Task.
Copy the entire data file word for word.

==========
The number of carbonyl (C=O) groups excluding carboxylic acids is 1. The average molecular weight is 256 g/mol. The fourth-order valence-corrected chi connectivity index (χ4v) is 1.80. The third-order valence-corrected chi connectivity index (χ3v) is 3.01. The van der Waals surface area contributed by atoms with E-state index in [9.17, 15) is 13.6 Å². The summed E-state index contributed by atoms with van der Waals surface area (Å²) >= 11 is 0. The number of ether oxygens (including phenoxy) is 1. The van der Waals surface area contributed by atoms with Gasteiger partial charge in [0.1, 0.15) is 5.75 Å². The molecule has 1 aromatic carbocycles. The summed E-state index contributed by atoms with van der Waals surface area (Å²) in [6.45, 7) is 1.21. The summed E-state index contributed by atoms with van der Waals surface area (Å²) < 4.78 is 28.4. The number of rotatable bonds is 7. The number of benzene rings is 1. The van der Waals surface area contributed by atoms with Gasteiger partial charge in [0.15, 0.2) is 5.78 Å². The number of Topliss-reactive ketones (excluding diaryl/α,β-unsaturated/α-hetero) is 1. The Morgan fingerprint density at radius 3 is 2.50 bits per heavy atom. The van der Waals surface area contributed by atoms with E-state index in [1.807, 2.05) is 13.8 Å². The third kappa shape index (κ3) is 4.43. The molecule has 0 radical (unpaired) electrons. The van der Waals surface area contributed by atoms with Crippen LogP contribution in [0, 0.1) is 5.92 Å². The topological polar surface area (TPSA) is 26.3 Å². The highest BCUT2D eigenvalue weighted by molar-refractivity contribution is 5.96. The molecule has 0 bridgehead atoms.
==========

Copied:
The number of carbonyl (C=O) groups excluding carboxylic acids is 1. The average molecular weight is 256 g/mol. The fourth-order valence-corrected chi connectivity index (χ4v) is 1.80. The third-order valence-corrected chi connectivity index (χ3v) is 3.01. The van der Waals surface area contributed by atoms with E-state index in [9.17, 15) is 13.6 Å². The summed E-state index contributed by atoms with van der Waals surface area (Å²) >= 11 is 0. The number of ether oxygens (including phenoxy) is 1. The van der Waals surface area contributed by atoms with Gasteiger partial charge in [0.1, 0.15) is 5.75 Å². The molecule has 1 aromatic carbocycles. The summed E-state index contributed by atoms with van der Waals surface area (Å²) in [6.45, 7) is 1.21. The summed E-state index contributed by atoms with van der Waals surface area (Å²) < 4.78 is 28.4. The number of rotatable bonds is 7. The number of benzene rings is 1. The van der Waals surface area contributed by atoms with Gasteiger partial charge in [0.15, 0.2) is 5.78 Å². The number of Topliss-reactive ketones (excluding diaryl/α,β-unsaturated/α-hetero) is 1. The Morgan fingerprint density at radius 3 is 2.50 bits per heavy atom. The van der Waals surface area contributed by atoms with E-state index in [1.807, 2.05) is 13.8 Å². The third kappa shape index (κ3) is 4.43. The molecule has 0 radical (unpaired) electrons. The van der Waals surface area contributed by atoms with Crippen LogP contribution in [0, 0.1) is 5.92 Å². The topological polar surface area (TPSA) is 26.3 Å². The highest BCUT2D eigenvalue weighted by molar-refractivity contribution is 5.96. The molecule has 0 bridgehead atoms.